After such a busy weekend of taking care of family and being constantly on the go, I am EXHAUSTED. That dull, I-can’t-think, can’t-process, don’t-trust-me-with-sharp-objects-let-alone-young-lives bone weary. This used to be how I always was ALL the time when the kids were younger. Fatigue is a weird thing. When someone speaks to me, I can stare at the mouth, see it move, but the words coming out are foreign.
We convoyed home yesterday, moving Pierce home after graduation, and so I was in the mindset of keeping track of the car behind and not getting too far ahead. So last night, as we drove to the final party of the graduation celebration, Jason and I were in the front seat of the Cadillac, with Charlie and Mariah in the backseat. We came to a traffic light that turned yellow and Jason (he was driving, fortunately!) continued through. My immediate reaction was, “Oh no! Will Charlie and Mariah be able to keep up???”
When my quadruplets were first home from the hospital, I was up a LOT at night. I noticed that my elbows were getting incredibly sore. It hurt to touch them. It'd have hurt to look at them, if I could have. I finally realized why, when I got out of bed AGAIN. i was using my elbows to push out of bed. I didn’t stay in bed more than fifteen minutes at a time that night, and so many push-ups, after so many nights, had bruised my elbows.
The sleep interruptions were constant and guaranteed. On the rare occasions when I got to go to bed for a bit, I’d just be entering (it took about two seconds) that lovely REM stage of sleep—where I could dream I had no obligations, I could fly anytime I had the whim (like Superman, not in an airplane), or that I was on a perpetual vacation on a ship, fantasy island, or some other amazing adventure one forgets to appreciate when one is not yet a parent and one really does those things. It was then, when I was just falling asleep, that an alarm loud enough to wake and set barking the Hounds of Hell would shriek into my slumber and rip me from soaring carefreely through the skies still looking good in spandex. It was a heart monitor in the babies’ room! I’d dash in to them, stumble to the offending deafening monitor, and hit the silence button. Everyone would be awake by then and I’d have to start over getting everyone back to sleep. After too many false alarms, when I decided the monitor was stupid and couldn’t tell the difference between an actual respiration and a baby’s wiggle to save its life, I turned the insufferable thing off. (With that little amount of sleep, you don’t always think very rationally.)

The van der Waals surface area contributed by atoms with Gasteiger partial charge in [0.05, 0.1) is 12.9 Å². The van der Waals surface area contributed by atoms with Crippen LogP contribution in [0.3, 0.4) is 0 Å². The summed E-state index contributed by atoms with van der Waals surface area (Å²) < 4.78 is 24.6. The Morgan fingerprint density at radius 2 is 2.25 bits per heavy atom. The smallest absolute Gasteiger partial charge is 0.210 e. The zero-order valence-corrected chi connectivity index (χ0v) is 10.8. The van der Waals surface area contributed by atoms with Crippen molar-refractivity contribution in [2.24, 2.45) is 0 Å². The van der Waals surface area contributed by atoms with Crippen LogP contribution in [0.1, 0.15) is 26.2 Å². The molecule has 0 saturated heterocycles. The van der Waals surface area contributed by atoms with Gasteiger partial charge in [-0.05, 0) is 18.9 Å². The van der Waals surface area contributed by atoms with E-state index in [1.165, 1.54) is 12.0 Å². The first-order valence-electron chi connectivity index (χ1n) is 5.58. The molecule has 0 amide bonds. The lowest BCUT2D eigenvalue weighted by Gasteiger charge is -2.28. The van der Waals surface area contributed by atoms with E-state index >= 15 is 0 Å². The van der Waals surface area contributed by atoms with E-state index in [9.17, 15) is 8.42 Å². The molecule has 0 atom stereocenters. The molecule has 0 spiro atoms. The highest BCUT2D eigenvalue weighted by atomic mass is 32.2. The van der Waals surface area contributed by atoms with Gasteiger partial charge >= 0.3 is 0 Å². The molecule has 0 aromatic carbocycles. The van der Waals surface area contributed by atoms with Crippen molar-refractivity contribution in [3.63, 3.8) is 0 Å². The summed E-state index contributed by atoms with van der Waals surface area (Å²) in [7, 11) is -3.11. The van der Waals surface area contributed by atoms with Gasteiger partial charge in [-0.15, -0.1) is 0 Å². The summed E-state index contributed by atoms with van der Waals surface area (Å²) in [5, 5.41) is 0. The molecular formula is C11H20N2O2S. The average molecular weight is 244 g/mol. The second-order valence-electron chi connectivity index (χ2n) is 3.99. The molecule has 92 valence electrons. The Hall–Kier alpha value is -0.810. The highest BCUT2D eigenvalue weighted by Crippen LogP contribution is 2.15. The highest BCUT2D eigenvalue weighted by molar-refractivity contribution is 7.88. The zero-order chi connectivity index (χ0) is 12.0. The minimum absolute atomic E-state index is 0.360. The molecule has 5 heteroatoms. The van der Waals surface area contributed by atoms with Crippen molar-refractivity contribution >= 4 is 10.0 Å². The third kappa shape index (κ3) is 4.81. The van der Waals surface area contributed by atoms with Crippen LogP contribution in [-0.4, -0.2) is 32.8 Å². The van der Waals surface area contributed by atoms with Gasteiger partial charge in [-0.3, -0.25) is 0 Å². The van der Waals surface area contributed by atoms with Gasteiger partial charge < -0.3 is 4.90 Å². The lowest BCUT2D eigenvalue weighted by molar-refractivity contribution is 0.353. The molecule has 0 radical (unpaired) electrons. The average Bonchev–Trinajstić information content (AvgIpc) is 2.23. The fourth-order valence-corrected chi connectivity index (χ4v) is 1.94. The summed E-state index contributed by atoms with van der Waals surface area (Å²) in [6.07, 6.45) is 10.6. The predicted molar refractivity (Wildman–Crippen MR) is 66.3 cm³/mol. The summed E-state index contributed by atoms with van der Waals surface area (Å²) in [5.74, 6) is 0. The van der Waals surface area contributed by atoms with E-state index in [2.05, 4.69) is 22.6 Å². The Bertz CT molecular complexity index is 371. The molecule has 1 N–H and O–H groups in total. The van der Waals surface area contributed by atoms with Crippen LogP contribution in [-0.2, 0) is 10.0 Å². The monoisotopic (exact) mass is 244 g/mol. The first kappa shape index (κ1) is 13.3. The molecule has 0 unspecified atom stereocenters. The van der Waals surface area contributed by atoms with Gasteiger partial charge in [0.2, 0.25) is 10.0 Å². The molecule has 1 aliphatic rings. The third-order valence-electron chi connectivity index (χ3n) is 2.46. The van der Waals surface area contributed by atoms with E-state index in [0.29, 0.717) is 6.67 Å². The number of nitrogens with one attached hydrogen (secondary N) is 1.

When morning finally arrived, I’d bolt upright in a panic, certain I’d doomed one of my children by my how-in-the-world-could-I-have-done-such-a-thing impulsive action to JUST. GET. SOME. SLEEP! I’d rush into their room, enduring a moment of sheer terror until I could confirm they were all okay. They were fine. I can’t say the same for me.
It takes about 25 years to recover from raising quadruplets. I’m not sure if the 25 years starts at birth, or when they move out, or when I finish parenting (some tell me that never stops). If it’s 25 years from birth, I’m almost there and I hope I can start dreaming of being Superman again. (Though the spandex will never happen again.) If it’s after they move out, considering that three have now moved back home, I guess I’ll still be recovering when they put me in The Home. I’m thinking, whatever happens, I’ve still got a few days of fatigue ahead. Today might be a good day for a nap. I’ll be sure to turn off the phone and silence all alarms.
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Life with Quadruplets
As a mother of quadruplets, I've had plenty of crazy experiences raising "supertwins." I blog a lot of memories about my kids. Sometimes just my thoughts on things. I get those sometimes—when my brain works. Which is about one third of the time.